- Medical savings accounts. For four years, beginning in 1997, self-employed individuals and individuals employed by “small employers” who are covered under a high-deductible health plan may deduct contributions to a medical savings account (MSA). Income earned in an MSA is tax free, as are distributions to pay for medical expenses.
- Student loan interest. You can claim a deduction for interest expenses on qualified education loans for you, your spouse or your dependents. You can claim this deduction whether or not you itemize deductions.
- Employee business expenses. If you are an employee (this includes an outside salesperson), you may deduct as an adjustment to gross income only the amount your employer reimburses you for work-related business expenses. Any expenses that your employer does not reimburse are deductible only as a miscellaneous deduction (subject to the 2 percent limit).
- Educational expenses. In general, educational expenditures, such as tuition, books, supplies, lab fees and certain travel and transportation costs, are deductible (whether or not the education leads to a degree) if the education (1) maintains or improves skills required in your employment or business or (2) meets the express requirements of your employer, or an applicable law, imposed as a condition of employment. However, educational expenditures that are made to meet minimum educational requirements or that qualify you for a new trade or business are not deductible.
- Tax preparation fees.
- Safety deposit box rental.
- Legal expenses. Legal fees that you pay to produce taxable income are usually deductible subject to the 2 percent limit. Generally, legal expenses of a personal nature are not deductible.
- Investment advisory fee.
- Certification and continuing education costs.
- Music tapes.
- Liability insurance.
- Equipment that is used exclusively with members, with clients or for educational purposes.
- Business-related meals.
Accurate documentation is necessary to claim certain deductions. You must keep thorough records in case the IRS audits you. Items that require careful tracking include (1) general travel and entertainment costs and (2) automobile mileage.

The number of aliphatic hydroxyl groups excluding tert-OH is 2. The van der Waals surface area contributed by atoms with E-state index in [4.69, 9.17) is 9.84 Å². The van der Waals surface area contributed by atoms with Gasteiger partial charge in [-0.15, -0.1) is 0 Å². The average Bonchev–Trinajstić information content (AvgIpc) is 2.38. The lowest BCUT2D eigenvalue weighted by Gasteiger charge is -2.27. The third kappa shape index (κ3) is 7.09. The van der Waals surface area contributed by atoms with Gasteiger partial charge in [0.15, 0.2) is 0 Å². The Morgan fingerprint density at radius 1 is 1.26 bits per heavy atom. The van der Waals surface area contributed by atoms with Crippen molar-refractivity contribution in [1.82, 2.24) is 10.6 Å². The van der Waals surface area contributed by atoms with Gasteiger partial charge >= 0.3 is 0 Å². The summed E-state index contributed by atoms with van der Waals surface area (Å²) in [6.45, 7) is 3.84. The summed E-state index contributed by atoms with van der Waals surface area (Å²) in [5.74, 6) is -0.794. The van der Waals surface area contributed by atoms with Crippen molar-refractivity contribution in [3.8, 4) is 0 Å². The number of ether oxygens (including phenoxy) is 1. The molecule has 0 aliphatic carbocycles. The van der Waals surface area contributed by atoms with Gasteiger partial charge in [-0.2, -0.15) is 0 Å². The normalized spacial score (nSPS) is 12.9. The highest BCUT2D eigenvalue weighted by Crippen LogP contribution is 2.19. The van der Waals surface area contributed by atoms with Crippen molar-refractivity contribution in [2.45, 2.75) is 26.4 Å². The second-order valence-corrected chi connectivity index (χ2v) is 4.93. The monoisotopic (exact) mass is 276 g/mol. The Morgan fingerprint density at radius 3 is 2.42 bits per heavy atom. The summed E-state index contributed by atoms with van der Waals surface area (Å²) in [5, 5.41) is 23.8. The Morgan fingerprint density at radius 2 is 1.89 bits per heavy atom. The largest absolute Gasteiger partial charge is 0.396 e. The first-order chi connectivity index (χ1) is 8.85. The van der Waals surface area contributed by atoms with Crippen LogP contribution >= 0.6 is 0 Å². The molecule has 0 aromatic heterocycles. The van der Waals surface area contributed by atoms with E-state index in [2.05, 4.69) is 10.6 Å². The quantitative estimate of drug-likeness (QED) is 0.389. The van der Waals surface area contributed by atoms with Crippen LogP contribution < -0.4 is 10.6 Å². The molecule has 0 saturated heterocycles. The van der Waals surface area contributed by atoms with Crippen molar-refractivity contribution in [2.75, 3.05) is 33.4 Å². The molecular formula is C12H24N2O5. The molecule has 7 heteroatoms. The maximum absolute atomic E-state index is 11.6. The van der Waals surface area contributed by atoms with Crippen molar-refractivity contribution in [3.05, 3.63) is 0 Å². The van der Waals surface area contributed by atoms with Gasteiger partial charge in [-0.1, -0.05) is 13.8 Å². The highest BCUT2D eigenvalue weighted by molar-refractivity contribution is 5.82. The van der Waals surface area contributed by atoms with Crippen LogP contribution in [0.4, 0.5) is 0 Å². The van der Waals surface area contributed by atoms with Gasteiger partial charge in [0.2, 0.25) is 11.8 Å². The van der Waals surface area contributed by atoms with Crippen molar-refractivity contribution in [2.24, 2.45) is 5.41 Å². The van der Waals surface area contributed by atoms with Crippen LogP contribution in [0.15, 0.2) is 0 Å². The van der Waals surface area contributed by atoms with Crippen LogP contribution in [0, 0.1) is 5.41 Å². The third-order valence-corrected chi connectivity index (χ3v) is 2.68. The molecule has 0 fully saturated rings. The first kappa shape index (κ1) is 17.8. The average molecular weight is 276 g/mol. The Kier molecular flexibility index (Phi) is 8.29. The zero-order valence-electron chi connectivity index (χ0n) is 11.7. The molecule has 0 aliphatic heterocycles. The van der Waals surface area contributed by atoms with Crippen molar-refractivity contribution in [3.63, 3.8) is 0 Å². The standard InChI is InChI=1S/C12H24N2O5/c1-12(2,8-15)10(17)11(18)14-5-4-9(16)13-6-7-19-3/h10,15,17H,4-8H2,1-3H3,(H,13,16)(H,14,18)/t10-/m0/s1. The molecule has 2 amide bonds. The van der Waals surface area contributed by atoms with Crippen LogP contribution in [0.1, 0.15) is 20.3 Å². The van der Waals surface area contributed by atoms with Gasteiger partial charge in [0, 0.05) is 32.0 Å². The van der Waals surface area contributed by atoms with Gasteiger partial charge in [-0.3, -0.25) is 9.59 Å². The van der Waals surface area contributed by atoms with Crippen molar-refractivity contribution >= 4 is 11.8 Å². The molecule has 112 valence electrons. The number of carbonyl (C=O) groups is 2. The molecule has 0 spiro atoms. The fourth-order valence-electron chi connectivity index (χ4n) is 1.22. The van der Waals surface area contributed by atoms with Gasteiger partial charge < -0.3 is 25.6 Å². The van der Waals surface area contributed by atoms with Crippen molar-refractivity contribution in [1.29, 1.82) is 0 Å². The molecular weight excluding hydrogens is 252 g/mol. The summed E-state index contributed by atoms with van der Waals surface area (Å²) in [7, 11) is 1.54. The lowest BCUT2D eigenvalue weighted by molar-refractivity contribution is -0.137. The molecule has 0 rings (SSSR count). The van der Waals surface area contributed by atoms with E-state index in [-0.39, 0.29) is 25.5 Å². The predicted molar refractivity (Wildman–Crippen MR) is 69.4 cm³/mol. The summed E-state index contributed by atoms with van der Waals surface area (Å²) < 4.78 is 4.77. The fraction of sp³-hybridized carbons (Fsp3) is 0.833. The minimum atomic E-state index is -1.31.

GENERAL TRAVEL AND ENTERTAINMENT RECORD-KEEPING REQUIREMENTS
Travel and entertainment expenses are an ordinary and necessary part of doing business, but you may not deduct them unless you meet particular substantiation requirements. Specifically, the law allows deductions for travel and entertainment expenditures if you substantiate these expenses through (1) “adequate records” or (2) “sufficient evidence corroborating the taxpayer’s own statement.” To claim a deduction under either method, you must substantiate the following:
- the amount of the expense item
- the time and place of travel, entertainment, amusement or recreation, or the date and description of the gift
- the business purpose of the expense item
- the business relationship to the taxpayer of the person or persons entertained or receiving the gift
Adequate Records. You should maintain an account book or a diary, log, statement of expense or similar record of the necessary information. Keep canceled checks, credit card receipts, hotel bills and other documents to substantiate any expenditures for lodging and any other expenditures of $75 or more. Record each entry in your records “at or near the time of the expenditure or use.” A log maintained on a weekly basis should normally be adequate.
Claiming a credit or deduction without adequate records (or sufficient corroborating evidence) may result in a negligence or fraud penalty in certain cases.
Additional Substantiation Requirements. If a business discussion takes place before or after a meal or entertainment, you must provide the following information in addition to the general record-keeping requirements:
- the date and duration of the business discussion
- the nature of the discussion, plus the business reason for the entertainment or the nature of the business benefit derived or expected to be derived
- the identities of the persons entertained
The Burden of Proof Could Very Well Be on You. Business owners can expect the IRS to challenge their deductions at one time or another. If your business deductions are challenged, you should be prepared to verify the following:
- You are the person entitled to take the deduction in question.